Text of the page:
At least £480bn of the government's operating revenues and £210bn of non-staff expenditure, such as pensions and other entitlements, were reliant on legacy ICT systems in 2011-12, according to a National Audit Office (NAO) report.
"Legacy systems are a fact of life for most significant ICT users. The challenge is how intelligently they are managed, whether they are being retained, updated, replaced or phased out," said Amyas Morse, head of the NAO.
"The aim is to balance the costs of these options against the limitations and risks to ICT capability they can present, in a way that makes sense for the user and secures best public value," he suggested.
Morse added that public sector performance in managing legacy ICT systems is "patchy".
In its report "Managing the risks of legacy ICT to public service delivery", the NAO examines four different departments that use legacy ICT systems.
It found that in 2011-12, the Department of Work and Pensions' (DWP) legacy ICT system paid out £84.3bn of state pension and associated benefits, and HM Revenue & Customs' (HMRC) systems administered £99.6bn of VAT receipts (net of repayments).
"This makes them of considerable significance and their failure would potentially endanger the payment of pensions and benefits and the collection of revenues," the report states.
However, it goes on to highlight that both DWP and HMRC had applied an "enhance and maintain" strategy to keep up with their departments' needs, including the introduction of digital channels for users of their pension payment and VAT collection services.
This has meant that while the legacy ICT remains intact, interfaces for new ICT systems have been built to provide additional functionality, resulting in the systems being well-managed, stable and with availability that is above target. The systems also encountered very few technical issues.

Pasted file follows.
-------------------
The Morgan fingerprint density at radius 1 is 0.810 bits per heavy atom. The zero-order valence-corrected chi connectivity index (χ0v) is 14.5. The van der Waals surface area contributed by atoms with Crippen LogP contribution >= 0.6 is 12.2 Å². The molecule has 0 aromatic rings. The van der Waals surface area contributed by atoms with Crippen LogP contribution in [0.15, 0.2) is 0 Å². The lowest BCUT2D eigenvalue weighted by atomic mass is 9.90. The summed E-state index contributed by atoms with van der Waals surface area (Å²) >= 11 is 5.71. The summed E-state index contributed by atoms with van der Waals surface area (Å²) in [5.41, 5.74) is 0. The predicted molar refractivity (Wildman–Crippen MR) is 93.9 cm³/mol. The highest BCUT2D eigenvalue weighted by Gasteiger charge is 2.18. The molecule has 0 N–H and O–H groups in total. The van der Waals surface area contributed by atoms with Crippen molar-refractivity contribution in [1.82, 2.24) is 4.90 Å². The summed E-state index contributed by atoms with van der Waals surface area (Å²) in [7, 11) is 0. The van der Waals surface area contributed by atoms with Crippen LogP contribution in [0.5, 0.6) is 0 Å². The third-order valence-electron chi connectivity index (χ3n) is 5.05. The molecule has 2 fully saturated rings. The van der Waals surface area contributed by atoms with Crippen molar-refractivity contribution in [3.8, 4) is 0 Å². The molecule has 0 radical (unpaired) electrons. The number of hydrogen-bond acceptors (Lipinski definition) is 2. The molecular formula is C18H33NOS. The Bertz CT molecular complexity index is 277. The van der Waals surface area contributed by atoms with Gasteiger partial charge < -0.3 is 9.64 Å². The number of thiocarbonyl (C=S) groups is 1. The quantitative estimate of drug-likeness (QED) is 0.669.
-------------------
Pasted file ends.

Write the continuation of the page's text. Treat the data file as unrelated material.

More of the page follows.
The additional functionality has also meant that the DWP has been able to reduce the cost per customer of its pension payment service by 30 per cent between 2008-9 and 2011-12.
It did this by implementing a new customer account management system that draws together data from multiple legacy ICT systems to simplify the processing of pension cases.
In contrast, the Office of Fair Trading (OFT) has a consumer credit ICT system that has had a number of faults since it was implemented and has not been able to adapt to changing business needs.
As the OFT's credit licensing service will be replaced by the new Financial Conduct Authority's (FCA) authorisation service, there is uncertainty about the services that OFT will provide and consequently it has not invested in any changes to its legacy ICT.
This has impeded organisational efficiency, according to the report, with the cost of the credit licensing service on a per customer transaction basis rising by an average of 10 per cent per annum between 2008-9 and 2011-12.
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